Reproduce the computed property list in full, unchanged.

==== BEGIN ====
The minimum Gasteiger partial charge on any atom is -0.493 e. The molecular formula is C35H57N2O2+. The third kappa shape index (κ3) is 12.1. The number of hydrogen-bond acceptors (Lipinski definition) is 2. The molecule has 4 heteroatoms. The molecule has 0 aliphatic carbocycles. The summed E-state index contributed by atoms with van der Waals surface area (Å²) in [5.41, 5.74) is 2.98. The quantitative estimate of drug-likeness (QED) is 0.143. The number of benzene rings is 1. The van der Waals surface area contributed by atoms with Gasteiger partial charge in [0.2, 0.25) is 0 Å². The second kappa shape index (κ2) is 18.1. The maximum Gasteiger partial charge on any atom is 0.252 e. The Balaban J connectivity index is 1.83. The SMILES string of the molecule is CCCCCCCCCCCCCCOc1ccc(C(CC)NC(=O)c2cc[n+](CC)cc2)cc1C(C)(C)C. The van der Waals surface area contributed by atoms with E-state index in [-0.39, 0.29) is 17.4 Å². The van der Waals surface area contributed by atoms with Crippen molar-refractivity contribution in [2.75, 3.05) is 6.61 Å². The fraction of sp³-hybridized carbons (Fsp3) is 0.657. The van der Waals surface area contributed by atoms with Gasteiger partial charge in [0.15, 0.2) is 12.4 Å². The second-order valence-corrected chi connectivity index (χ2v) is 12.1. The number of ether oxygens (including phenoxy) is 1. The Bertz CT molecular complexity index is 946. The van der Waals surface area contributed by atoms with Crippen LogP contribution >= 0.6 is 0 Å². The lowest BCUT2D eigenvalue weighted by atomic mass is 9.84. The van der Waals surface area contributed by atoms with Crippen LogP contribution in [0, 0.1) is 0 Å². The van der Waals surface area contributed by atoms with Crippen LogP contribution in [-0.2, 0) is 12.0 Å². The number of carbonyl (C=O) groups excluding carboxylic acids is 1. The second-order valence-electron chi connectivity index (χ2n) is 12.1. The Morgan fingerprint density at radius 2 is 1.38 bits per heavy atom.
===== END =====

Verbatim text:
The minimum Gasteiger partial charge on any atom is -0.493 e. The molecular formula is C35H57N2O2+. The third kappa shape index (κ3) is 12.1. The number of hydrogen-bond acceptors (Lipinski definition) is 2. The molecule has 4 heteroatoms. The molecule has 0 aliphatic carbocycles. The summed E-state index contributed by atoms with van der Waals surface area (Å²) in [5.41, 5.74) is 2.98. The quantitative estimate of drug-likeness (QED) is 0.143. The number of benzene rings is 1. The van der Waals surface area contributed by atoms with Gasteiger partial charge in [0.2, 0.25) is 0 Å². The second kappa shape index (κ2) is 18.1. The maximum Gasteiger partial charge on any atom is 0.252 e. The Balaban J connectivity index is 1.83. The SMILES string of the molecule is CCCCCCCCCCCCCCOc1ccc(C(CC)NC(=O)c2cc[n+](CC)cc2)cc1C(C)(C)C. The van der Waals surface area contributed by atoms with E-state index in [-0.39, 0.29) is 17.4 Å². The van der Waals surface area contributed by atoms with Crippen molar-refractivity contribution in [2.75, 3.05) is 6.61 Å². The fraction of sp³-hybridized carbons (Fsp3) is 0.657. The van der Waals surface area contributed by atoms with Gasteiger partial charge in [0.15, 0.2) is 12.4 Å². The second-order valence-corrected chi connectivity index (χ2v) is 12.1. The number of ether oxygens (including phenoxy) is 1. The Bertz CT molecular complexity index is 946. The van der Waals surface area contributed by atoms with Crippen LogP contribution >= 0.6 is 0 Å². The lowest BCUT2D eigenvalue weighted by atomic mass is 9.84. The van der Waals surface area contributed by atoms with Crippen LogP contribution in [0, 0.1) is 0 Å². The van der Waals surface area contributed by atoms with Crippen LogP contribution in [-0.2, 0) is 12.0 Å². The number of carbonyl (C=O) groups excluding carboxylic acids is 1. The second-order valence-electron chi connectivity index (χ2n) is 12.1. The Morgan fingerprint density at radius 2 is 1.38 bits per heavy atom.